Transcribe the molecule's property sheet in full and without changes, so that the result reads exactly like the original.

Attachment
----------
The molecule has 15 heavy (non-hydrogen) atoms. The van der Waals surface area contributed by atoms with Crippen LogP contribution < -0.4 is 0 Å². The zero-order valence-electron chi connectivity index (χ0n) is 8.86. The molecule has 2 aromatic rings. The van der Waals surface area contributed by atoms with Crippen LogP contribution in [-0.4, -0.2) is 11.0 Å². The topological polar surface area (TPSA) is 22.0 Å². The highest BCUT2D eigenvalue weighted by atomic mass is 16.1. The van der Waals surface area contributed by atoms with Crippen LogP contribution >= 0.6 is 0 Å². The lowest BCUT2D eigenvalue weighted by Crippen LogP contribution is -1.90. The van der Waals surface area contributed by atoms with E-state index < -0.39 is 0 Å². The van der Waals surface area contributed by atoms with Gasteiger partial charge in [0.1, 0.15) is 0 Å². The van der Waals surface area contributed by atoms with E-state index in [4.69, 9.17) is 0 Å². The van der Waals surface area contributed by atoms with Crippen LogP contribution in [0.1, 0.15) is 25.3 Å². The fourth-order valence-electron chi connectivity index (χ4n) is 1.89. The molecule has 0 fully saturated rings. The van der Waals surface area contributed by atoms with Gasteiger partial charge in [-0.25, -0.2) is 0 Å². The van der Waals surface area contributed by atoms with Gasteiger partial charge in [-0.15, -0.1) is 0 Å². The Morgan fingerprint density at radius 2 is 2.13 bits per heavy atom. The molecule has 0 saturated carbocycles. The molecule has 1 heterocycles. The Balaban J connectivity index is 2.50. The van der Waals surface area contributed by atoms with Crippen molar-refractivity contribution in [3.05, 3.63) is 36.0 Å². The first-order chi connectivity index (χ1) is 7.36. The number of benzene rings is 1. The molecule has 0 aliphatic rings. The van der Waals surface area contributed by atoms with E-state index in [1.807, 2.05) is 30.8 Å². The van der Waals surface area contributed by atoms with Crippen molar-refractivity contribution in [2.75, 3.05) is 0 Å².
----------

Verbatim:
The molecule has 15 heavy (non-hydrogen) atoms. The van der Waals surface area contributed by atoms with Crippen LogP contribution < -0.4 is 0 Å². The zero-order valence-electron chi connectivity index (χ0n) is 8.86. The molecule has 2 aromatic rings. The van der Waals surface area contributed by atoms with Crippen LogP contribution in [-0.4, -0.2) is 11.0 Å². The topological polar surface area (TPSA) is 22.0 Å². The highest BCUT2D eigenvalue weighted by atomic mass is 16.1. The van der Waals surface area contributed by atoms with Crippen LogP contribution >= 0.6 is 0 Å². The lowest BCUT2D eigenvalue weighted by Crippen LogP contribution is -1.90. The van der Waals surface area contributed by atoms with E-state index < -0.39 is 0 Å². The van der Waals surface area contributed by atoms with Gasteiger partial charge in [0.1, 0.15) is 0 Å². The van der Waals surface area contributed by atoms with E-state index in [4.69, 9.17) is 0 Å². The van der Waals surface area contributed by atoms with Crippen LogP contribution in [0.1, 0.15) is 25.3 Å². The fourth-order valence-electron chi connectivity index (χ4n) is 1.89. The molecule has 0 fully saturated rings. The van der Waals surface area contributed by atoms with Gasteiger partial charge in [-0.25, -0.2) is 0 Å². The van der Waals surface area contributed by atoms with Gasteiger partial charge in [-0.15, -0.1) is 0 Å². The Morgan fingerprint density at radius 2 is 2.13 bits per heavy atom. The molecule has 0 saturated carbocycles. The molecule has 1 heterocycles. The Balaban J connectivity index is 2.50. The van der Waals surface area contributed by atoms with Crippen molar-refractivity contribution in [3.05, 3.63) is 36.0 Å². The first-order chi connectivity index (χ1) is 7.36. The number of benzene rings is 1. The molecule has 0 aliphatic rings. The van der Waals surface area contributed by atoms with E-state index in [1.807, 2.05) is 30.8 Å². The van der Waals surface area contributed by atoms with Crippen molar-refractivity contribution in [2.75, 3.05) is 0 Å².